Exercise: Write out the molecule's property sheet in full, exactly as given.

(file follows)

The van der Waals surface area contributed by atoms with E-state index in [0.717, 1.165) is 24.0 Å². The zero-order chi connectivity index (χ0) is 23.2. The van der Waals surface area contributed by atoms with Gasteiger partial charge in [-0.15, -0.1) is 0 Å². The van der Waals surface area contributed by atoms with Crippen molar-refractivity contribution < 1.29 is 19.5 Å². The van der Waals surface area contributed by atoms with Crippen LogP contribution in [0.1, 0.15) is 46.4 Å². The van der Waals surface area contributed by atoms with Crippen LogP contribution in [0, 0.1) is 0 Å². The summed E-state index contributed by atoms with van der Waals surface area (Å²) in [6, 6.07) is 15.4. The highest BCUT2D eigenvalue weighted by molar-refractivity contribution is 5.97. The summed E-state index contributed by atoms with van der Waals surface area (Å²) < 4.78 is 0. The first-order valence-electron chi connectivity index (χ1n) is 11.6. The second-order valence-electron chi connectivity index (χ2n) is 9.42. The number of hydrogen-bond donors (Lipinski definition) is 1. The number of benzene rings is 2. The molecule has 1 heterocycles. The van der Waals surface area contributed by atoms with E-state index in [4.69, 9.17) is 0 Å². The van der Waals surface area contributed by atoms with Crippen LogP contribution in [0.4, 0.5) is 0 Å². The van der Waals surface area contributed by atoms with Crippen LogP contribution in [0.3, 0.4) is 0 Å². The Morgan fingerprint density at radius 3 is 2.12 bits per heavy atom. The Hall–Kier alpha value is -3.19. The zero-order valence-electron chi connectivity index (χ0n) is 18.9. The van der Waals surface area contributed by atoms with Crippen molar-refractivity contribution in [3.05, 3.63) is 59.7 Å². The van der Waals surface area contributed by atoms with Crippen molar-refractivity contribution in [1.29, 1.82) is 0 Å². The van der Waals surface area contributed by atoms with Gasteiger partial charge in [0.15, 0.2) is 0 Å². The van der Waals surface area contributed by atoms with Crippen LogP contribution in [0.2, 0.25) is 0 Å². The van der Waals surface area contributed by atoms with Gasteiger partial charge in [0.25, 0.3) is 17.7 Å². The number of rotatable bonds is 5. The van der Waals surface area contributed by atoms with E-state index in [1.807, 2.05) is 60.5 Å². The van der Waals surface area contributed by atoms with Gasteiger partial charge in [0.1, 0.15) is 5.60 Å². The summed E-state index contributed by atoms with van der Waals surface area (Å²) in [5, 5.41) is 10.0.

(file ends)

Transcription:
The van der Waals surface area contributed by atoms with E-state index in [0.717, 1.165) is 24.0 Å². The zero-order chi connectivity index (χ0) is 23.2. The van der Waals surface area contributed by atoms with Gasteiger partial charge in [-0.15, -0.1) is 0 Å². The van der Waals surface area contributed by atoms with Crippen molar-refractivity contribution < 1.29 is 19.5 Å². The van der Waals surface area contributed by atoms with Crippen LogP contribution in [0.1, 0.15) is 46.4 Å². The van der Waals surface area contributed by atoms with Crippen LogP contribution in [0, 0.1) is 0 Å². The summed E-state index contributed by atoms with van der Waals surface area (Å²) in [6, 6.07) is 15.4. The highest BCUT2D eigenvalue weighted by molar-refractivity contribution is 5.97. The summed E-state index contributed by atoms with van der Waals surface area (Å²) < 4.78 is 0. The first-order valence-electron chi connectivity index (χ1n) is 11.6. The second-order valence-electron chi connectivity index (χ2n) is 9.42. The number of hydrogen-bond donors (Lipinski definition) is 1. The number of benzene rings is 2. The molecule has 1 heterocycles. The van der Waals surface area contributed by atoms with E-state index in [4.69, 9.17) is 0 Å². The van der Waals surface area contributed by atoms with Crippen LogP contribution in [0.4, 0.5) is 0 Å². The van der Waals surface area contributed by atoms with Crippen LogP contribution in [0.3, 0.4) is 0 Å². The Morgan fingerprint density at radius 3 is 2.12 bits per heavy atom. The Hall–Kier alpha value is -3.19. The zero-order valence-electron chi connectivity index (χ0n) is 18.9. The van der Waals surface area contributed by atoms with Crippen molar-refractivity contribution in [3.05, 3.63) is 59.7 Å². The van der Waals surface area contributed by atoms with Crippen molar-refractivity contribution in [1.29, 1.82) is 0 Å². The van der Waals surface area contributed by atoms with Gasteiger partial charge in [0.15, 0.2) is 0 Å². The van der Waals surface area contributed by atoms with Crippen LogP contribution in [0.2, 0.25) is 0 Å². The van der Waals surface area contributed by atoms with Gasteiger partial charge in [0.25, 0.3) is 17.7 Å². The number of rotatable bonds is 5. The van der Waals surface area contributed by atoms with E-state index in [1.807, 2.05) is 60.5 Å². The van der Waals surface area contributed by atoms with Gasteiger partial charge in [0.1, 0.15) is 5.60 Å². The summed E-state index contributed by atoms with van der Waals surface area (Å²) in [5, 5.41) is 10.0.